Ten Things I Learned From My First Manuscript

There are a lot of things one can learn from their own mistakes. This is true in all areas of life. But writing especially so. Recently, I stumbled upon my very first first draft of a manuscript. The first one I completed, anyway. If memory serves me, it was something like the third I started. And I’d only ever written one short story. I was eight. It was for a competition a teacher convinced me to enter. Which I did begrudgingly. Then I didn’t write much until I was around thirteen. But I got a good taste for it. I finished this draft in the fall of my freshman year of high school. A couple of friends read it, which now embarrasses me. But it was important to do it anyway. And the following are the reasons why.

1) The first thing you need to know is that whatever the first thing you write is is likely going to be complete and utter shit. I know mine was. This is for a bevy of reasons that I’ll get into later. But know that not everything you write is going to be good. And not everything has to be. And that’s completely and utterly alright. I’d even argue that it’s a good thing. It’s liberating. You don’t have to be perfect. You don’t eve have to always be good. Just write. Write like you haven’t got any other choices. Because if it’s right, you don’t.

2) Writing a book isn’t for the feint of heart. The fact that I managed to write a novel at that age is a feat within itself. But I wanted to do it. I didn’t know why. I just did. I just had to. It takes work. And time. Even for a fast writer, it’s hard as all hell to do. But if it was easy, it wouldn’t be worth it. You have to have to write. That part is important for me. And it should be important for you. That doesn’t mean you should wait for the muse, but damn it, it’s easier when the muse does grace you with his or her presence. So write anyway.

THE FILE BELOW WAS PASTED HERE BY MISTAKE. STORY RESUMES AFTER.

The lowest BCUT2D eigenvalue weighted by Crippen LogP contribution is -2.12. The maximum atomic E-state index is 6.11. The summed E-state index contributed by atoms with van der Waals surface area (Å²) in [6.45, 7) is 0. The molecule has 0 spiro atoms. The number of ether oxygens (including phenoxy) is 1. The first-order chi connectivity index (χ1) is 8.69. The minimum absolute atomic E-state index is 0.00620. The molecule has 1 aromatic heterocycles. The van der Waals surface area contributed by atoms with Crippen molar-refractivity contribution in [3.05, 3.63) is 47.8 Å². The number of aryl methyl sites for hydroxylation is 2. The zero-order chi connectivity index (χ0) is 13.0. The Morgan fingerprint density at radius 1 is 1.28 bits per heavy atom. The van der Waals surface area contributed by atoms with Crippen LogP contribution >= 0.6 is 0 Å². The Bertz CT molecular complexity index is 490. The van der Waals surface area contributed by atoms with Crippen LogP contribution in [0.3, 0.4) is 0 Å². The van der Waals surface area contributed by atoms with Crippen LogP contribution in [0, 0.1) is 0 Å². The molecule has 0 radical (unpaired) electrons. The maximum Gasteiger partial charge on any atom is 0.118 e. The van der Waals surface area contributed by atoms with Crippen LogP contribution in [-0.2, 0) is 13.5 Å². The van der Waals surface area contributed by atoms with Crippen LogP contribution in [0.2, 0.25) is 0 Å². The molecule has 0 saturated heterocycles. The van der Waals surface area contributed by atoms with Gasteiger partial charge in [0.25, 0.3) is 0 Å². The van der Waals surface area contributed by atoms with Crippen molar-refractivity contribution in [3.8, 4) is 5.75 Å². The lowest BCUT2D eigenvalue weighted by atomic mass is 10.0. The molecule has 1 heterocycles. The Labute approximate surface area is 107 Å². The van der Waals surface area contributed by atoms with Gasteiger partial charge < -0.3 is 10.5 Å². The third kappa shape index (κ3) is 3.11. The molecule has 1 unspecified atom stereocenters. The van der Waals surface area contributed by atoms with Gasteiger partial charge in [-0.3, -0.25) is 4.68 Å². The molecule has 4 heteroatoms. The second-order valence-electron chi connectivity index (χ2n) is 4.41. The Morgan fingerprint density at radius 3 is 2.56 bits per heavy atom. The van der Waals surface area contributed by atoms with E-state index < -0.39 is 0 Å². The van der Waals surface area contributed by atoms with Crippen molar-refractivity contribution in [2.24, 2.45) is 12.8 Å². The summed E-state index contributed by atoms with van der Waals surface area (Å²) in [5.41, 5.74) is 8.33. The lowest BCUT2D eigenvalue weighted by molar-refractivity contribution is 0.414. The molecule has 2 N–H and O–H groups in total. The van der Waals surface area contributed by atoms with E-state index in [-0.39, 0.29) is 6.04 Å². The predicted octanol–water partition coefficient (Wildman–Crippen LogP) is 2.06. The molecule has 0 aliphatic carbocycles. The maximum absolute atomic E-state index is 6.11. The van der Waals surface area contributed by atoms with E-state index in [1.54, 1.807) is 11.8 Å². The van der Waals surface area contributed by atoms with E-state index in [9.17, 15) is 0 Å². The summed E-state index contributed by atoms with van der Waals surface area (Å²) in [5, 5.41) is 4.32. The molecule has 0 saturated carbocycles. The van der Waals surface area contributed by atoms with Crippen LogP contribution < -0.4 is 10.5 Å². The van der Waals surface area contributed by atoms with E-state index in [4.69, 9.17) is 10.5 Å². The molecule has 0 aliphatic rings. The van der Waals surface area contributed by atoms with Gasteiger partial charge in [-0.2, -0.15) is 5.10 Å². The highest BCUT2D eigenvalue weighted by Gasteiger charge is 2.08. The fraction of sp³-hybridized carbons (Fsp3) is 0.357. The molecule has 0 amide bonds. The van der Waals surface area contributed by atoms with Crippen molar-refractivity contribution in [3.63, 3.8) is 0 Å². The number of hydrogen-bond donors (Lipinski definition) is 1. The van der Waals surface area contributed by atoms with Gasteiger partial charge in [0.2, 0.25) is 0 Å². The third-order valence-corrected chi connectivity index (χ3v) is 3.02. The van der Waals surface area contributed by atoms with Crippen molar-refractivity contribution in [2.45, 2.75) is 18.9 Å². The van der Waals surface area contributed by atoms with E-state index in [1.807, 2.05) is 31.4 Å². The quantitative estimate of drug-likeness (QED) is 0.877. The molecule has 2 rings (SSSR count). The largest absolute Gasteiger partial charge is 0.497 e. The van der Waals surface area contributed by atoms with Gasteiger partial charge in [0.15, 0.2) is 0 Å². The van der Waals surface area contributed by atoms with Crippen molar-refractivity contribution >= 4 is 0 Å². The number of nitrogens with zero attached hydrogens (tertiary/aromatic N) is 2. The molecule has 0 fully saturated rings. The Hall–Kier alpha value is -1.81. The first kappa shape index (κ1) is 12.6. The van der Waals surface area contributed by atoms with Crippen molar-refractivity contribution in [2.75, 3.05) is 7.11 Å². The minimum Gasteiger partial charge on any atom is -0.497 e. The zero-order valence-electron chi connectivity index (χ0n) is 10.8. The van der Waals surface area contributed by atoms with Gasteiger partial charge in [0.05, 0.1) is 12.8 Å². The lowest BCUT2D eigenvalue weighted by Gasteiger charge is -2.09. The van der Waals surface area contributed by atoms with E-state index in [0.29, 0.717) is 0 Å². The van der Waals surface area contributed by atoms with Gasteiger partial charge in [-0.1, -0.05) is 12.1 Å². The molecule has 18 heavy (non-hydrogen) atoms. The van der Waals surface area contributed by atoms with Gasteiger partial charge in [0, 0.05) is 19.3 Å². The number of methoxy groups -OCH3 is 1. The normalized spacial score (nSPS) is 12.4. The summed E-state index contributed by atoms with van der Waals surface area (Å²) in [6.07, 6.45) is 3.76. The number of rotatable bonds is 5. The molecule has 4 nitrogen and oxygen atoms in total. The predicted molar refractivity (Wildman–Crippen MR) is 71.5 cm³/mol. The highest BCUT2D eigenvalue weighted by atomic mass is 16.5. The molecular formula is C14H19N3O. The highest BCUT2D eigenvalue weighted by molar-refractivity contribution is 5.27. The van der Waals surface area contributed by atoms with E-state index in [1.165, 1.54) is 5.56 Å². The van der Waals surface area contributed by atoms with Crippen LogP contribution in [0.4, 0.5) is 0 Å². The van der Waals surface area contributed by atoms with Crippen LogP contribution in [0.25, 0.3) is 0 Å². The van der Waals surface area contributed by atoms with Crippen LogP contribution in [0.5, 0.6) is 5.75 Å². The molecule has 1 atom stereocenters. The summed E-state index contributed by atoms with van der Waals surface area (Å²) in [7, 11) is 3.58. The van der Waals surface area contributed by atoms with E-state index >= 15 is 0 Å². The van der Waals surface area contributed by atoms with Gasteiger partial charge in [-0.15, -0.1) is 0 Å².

3) Beta readers are important. I had a few of them in my life at that point. Friends of mine. I never did show it to more than a couple of people. It was laden with typos. It was horribly cliche in every possible way. But they said it was good anyway. I don’t know why they did. But it does lead me to another point. The right betas are important. Betas that are too agreeable or disagreeable are worthless to you. Betas who are honest are key. I did have one who was the perfect median. And now I have another that’s the same. You need those people. Badly.

4) Adverbs make things sound like shit. So does the passive voice. I avoid both whenever I can. It isn’t always easy. But do your absolute best. It makes you sound tough. It makes you sound decisive. It makes you sound like you know what you’re talking about. Even though you’re making it up as you go, quite literally. So figure out what issues you have writing. Figure out all your dirty habits. Phrases you use too much. Anything that makes you sound less tight. And destroy them without any mercy.

5) Don’t give up on things. This is sort of a continuation of the whole writing is hard thing. I wanted to quit. I wanted to quit a lot. But I didn’t do it. I still go through phases that make me want to quit. This happens approximately two-thirds of the way through any novel. And invariably it happens at the start of any editing project. But more on editing later. I have some opinions on that. There’s a reason Hemingway said you have to do it sober. Because it’s even harder than the writing is. For me, at least.